technique as both respond to minute transient pressure waves
generated from fault impacts in regions of contact; however,
the SPM resonates itself.
Balerston noted that two types of AE signatures were
observed during experimental testing: burst-type emissions,
associated with the seeded defects on the inner, outer race
and ball element, and continuous-type AE signatures, noted
when the bearing was run dry (starved of lubrication). In one
particular bearing defect simulations (dry run) AE counts
were noted to increase prior to bearing failure. In summary,
Balerston stated that the resonant frequency technique was
very successful and it offered a direct correlation between
defect severity and increase in amplitude level of the reso-
nant frequencies, although it was concluded that the AE
technique would become important with the development of
sensors. This was the earliest assessment on the application
of AE to bearing monitoring.
About 10 years after Balerston, Rogers (1979) utilized
the AE technique for monitoring slow rotating antifriction
slew bearings on cranes employed for gas production, and
obtained some encouraging results compared to vibration
monitoring techniques. Rubbing of the crack faces, grinding
of the metal fragments in the bearing, and impacts between
the rolling elements and the damaged parts in the loaded
zone were identified as sources of detectable AE signatures.
Roger stated that “because of the slow rotational speed of
the crane, application of conventional vibration analysis (0–
20 kHz) was of limited value for on-line condition monitor-
ing.” AE resonant transducers between 100 and 300 kHz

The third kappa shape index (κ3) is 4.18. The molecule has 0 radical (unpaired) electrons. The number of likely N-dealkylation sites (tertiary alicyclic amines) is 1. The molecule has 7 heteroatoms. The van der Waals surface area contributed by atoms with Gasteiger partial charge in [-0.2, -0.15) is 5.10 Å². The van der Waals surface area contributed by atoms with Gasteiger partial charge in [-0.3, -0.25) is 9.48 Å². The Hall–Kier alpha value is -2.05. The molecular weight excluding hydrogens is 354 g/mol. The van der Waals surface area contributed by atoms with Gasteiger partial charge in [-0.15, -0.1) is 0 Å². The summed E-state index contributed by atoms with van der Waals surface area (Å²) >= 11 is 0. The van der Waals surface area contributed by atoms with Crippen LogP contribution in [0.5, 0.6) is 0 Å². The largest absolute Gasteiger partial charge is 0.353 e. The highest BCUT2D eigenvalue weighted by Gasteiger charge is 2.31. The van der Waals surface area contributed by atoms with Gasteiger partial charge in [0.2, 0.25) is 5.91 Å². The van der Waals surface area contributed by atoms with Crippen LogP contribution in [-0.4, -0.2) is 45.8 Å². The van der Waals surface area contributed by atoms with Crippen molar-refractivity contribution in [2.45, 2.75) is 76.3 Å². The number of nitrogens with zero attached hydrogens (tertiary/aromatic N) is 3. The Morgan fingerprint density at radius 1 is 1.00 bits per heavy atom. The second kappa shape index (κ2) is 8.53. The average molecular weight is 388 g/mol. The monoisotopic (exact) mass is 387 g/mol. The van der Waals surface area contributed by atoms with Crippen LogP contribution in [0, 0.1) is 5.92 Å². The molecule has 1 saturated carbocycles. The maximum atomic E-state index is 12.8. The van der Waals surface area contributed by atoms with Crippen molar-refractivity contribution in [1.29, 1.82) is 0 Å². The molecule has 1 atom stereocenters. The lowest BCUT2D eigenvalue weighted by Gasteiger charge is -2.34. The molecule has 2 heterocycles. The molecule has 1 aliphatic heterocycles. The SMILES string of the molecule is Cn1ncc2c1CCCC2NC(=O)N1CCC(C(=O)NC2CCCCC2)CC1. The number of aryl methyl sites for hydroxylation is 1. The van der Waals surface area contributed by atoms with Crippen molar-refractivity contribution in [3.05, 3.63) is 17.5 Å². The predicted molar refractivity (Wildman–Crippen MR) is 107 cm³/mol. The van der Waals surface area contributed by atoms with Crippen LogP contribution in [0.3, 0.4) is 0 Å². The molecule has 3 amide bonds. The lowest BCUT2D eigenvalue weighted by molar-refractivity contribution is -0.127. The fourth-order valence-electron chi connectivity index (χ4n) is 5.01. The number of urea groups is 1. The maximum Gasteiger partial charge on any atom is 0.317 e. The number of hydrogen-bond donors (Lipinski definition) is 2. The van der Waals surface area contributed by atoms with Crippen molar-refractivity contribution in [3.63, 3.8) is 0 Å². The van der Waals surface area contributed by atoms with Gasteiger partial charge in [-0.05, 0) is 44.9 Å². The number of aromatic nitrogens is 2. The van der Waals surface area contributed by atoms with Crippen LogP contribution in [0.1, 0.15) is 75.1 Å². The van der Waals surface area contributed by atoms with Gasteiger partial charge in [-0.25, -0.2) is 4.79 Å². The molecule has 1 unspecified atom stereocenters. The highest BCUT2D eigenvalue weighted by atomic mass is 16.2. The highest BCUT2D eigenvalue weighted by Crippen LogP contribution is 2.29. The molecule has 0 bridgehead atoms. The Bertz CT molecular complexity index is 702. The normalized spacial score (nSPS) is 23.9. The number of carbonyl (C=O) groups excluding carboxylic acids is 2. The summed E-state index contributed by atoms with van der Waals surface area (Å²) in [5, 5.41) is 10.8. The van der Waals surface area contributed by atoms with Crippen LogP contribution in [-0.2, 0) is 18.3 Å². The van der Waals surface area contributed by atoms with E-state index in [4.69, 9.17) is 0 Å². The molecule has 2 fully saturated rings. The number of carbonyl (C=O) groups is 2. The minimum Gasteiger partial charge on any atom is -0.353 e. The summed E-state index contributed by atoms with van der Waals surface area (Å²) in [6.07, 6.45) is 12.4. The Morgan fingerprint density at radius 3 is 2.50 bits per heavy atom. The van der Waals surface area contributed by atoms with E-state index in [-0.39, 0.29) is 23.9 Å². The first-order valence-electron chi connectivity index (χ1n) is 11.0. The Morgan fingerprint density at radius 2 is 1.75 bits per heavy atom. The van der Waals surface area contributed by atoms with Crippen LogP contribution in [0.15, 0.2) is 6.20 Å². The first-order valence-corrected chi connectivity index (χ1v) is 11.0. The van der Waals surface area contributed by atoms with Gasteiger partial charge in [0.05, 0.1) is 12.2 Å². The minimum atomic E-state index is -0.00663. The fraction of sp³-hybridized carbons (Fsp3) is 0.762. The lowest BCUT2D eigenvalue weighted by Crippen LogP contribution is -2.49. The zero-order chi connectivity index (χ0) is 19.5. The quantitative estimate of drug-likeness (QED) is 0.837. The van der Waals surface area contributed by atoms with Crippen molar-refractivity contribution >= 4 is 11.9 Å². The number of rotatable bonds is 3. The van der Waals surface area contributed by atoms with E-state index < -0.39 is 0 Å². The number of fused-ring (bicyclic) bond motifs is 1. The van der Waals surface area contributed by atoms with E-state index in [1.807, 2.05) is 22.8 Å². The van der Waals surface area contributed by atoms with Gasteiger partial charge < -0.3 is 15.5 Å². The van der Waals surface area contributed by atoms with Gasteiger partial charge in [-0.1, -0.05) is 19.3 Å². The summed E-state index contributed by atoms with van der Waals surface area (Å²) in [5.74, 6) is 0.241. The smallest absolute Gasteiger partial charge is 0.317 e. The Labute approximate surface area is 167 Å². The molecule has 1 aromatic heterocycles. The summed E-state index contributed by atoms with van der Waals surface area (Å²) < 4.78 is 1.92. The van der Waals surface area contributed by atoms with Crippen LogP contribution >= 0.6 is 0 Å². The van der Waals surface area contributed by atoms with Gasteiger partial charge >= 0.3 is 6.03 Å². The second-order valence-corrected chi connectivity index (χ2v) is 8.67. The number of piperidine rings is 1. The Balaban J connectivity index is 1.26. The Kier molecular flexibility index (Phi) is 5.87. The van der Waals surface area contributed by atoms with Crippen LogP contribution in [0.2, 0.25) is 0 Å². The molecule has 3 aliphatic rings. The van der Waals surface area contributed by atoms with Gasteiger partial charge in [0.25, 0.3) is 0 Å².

were found to be informative for on-line monitoring of
bearings using kurtosis at different frequency bands.
Yoshioka and Fujiwara (?, 1984) have shown that AE
parameters identified bearing defects before they appeared
in the vibration acceleration range. In addition, sources of
AE generation were identified during fatigue life tests on
thrust loaded ball bearings. Hawman and Galinaitis (1988)
reinforced Yoshioka’s observation that AE provided earlier
detection of bearing faults than vibration analysis and noted
that diagnosis of defect bearings was accomplished due to
modulation of high-frequency AE bursts at the outer race
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Mba and Rao / CONDITION MONITORING AND DIAGNOSIS OF ROTATING MACHINES 3
defect frequency. Hawman and Galinaitis placed the AE
receiving sensor directly onto the bearing outer race. The
modulation of AE signatures at bearing defect frequencies
has also been observed by other researchers (Holroyd and
Randall, 1993a; Holroyd, 2001). In addition, Bagnoli et al.
(1988) investigated the demodulation of AE signatures at
the defect rotational frequency (outer race) of a bearing. It
was noted that when the defect was absent, the periodicity
of the passage of the balls beneath the load could be readily
identified by observing the frequency spectrum of demodu-
lated AE signatures; however, it was reported that the AE
intensity was less without the defect present. There was no
mention of trigger levels employed, load applied on the test
bearing, method of attaching the transducers to the rig, or
any information on background noise.
Tandon and Nakra (1990) investigated AE counts and
peak amplitudes for an outer race defect using a resonant-
type transducer. It was concluded that AE counts increased
with increasing load and rotational speed. However, it was